In short, the specific language of the force majeure clause may play a critical role in the ability of a party to be excused from performance. If the matter is referred to a Chinese court, other factors may be considered, such as the causal relationship between the outbreak of the coronavirus, the quarantine measures imposed by the government, and the failure or inability of a party to perform the contract.
Next Steps for Affected Companies
Under Chinese law, the party affected by a force majeure event has the obligation to timely notify the other party so as to mitigate losses, and the affected party must provide evidence of the force majeure event within a reasonable time. The China Council for The Promotion of International Trade (CCPIT) is the agency responsible for issuing force majeure certificates to companies struggling to cope with the impact of the coronavirus epidemic. These certificates are generally recognized by more than 200 countries and governments, including the United States.
As the coronavirus situation evolves, buyers and their Chinese suppliers should communicate with one another to assess the potential impacts of the quarantine measures and to determine how to resolve any supply issues. If contractual supply commitments cannot be met, the supplier has the obligation to mitigate losses and perform the contract as soon as the force majeure event terminates. U.S. companies should begin looking at their supply chains now to determine whether any suppliers have facilities in China or elsewhere that may be impacted by the coronavirus outbreak, and if so, they should begin considering contingency plans for a possible prolonged epidemic.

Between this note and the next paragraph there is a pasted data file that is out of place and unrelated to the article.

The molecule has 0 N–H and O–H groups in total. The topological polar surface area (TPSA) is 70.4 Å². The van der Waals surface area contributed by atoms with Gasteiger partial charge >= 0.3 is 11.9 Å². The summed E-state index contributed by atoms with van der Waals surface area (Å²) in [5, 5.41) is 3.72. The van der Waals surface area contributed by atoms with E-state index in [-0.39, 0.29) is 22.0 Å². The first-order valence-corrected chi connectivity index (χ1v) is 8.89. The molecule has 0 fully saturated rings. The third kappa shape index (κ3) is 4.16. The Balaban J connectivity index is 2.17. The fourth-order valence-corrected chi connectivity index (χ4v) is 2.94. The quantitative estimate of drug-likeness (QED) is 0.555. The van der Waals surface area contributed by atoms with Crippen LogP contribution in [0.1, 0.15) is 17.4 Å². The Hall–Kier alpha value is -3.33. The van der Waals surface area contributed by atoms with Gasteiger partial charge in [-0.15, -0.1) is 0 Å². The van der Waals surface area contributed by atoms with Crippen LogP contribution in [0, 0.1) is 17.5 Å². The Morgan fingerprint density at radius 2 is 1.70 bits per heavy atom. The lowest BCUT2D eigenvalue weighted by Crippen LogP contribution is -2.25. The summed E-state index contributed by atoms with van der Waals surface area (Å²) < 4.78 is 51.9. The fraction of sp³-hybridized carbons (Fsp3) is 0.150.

As the number of cases around the world grows, Faegre Drinker’s Coronavirus Resource Center provides information to help you understand and assess the legal, regulatory and commercial implications of COVID-19.